Wednesday, 5 October 2011
Affordances – Part Two
Cooking presents lots of opportunities for aesthetics. I feel the most aesthetic part of cooking is in the finished product. The presentation, taste, colour, aroma all come together in perfect harmony at the end. Therefore I feel how successful the completion is, is compared to the aesthetics of the finished product. However, unsuccessful completion (Uncooked, or burnt food) increases frustration and decreases motivation, thus aesthetics is very much part of my cooking.
Is described as the man-made aspects of the world we live in (Crepeau, 2007). The main physical aspects of this activity are the accessibility of good quality appliances in the kitchen and availability of ingredients. If there is significant environmental barrier (i.e. broken appliances), it hinders the successful completion of an activity. Having access to what I need when I cook is a source of motivation to do the best of my ability. We are encouraged to sincerely do our best in whatever we do; we call this ‘Ihsan’.
Crepeau (2007) defines spirituality as “the fundamental orientation of a person’s life that which inspires and motivates that individual (p.190).” Having the opportunity to engage in this activity with no limits either because of necessity or leisure reason is something I am deeply grateful for. The spiritual sense of it is being grateful, showing sincere reverence for what I do all the while being generous with it. This is influences by my history which was completely opposite to the present time. I did not have the opportunity to engage fully in cooking as a leisure activity let alone as a necessity; as we lived a meager life, we made do with whatever came our way. Sometimes hardly anything came by. Therefore, I feel that my spirituality is intertwined with my history.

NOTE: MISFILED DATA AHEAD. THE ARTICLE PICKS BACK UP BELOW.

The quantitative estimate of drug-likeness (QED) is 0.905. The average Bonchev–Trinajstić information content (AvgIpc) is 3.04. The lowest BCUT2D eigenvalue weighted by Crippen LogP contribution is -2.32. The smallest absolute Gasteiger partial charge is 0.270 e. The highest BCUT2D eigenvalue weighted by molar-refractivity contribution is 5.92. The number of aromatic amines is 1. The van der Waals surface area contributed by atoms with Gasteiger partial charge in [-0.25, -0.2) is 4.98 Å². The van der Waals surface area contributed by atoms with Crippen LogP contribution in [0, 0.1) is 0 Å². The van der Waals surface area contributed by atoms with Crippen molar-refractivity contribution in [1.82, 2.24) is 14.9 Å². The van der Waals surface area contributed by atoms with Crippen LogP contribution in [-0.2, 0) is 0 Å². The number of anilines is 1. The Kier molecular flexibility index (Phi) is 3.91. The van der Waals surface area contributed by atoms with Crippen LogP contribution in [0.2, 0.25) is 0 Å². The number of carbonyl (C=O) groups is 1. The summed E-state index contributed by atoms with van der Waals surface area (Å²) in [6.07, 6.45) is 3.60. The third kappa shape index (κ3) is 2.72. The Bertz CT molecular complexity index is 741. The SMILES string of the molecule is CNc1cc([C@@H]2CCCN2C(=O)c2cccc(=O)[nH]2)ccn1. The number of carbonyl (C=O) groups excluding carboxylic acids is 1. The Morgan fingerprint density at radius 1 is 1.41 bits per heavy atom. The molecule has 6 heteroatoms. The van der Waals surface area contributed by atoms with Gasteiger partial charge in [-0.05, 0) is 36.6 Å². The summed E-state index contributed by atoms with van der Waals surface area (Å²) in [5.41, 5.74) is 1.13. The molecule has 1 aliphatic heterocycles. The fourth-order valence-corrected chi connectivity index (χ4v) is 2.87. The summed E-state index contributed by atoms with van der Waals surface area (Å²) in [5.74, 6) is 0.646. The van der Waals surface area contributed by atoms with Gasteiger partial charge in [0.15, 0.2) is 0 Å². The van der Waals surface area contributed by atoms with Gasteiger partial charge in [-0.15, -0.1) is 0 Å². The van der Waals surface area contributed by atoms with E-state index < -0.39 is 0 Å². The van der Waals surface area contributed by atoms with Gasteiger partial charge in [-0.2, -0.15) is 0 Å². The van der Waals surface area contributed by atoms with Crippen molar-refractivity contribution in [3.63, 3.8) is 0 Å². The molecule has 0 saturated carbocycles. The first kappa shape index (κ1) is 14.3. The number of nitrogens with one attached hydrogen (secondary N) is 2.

Crepeau, E.B.(2007). Analysing occupation and activity: a way of thinking about occupational performance. In E.B. Crepeau, S.E. Cohn & B.A.B. Schell (Eds.), Willard & Spackman’s occupational therapy (10e.d., pp. 189-1980). Philadelphia: Lippincott Williams & Wilkin.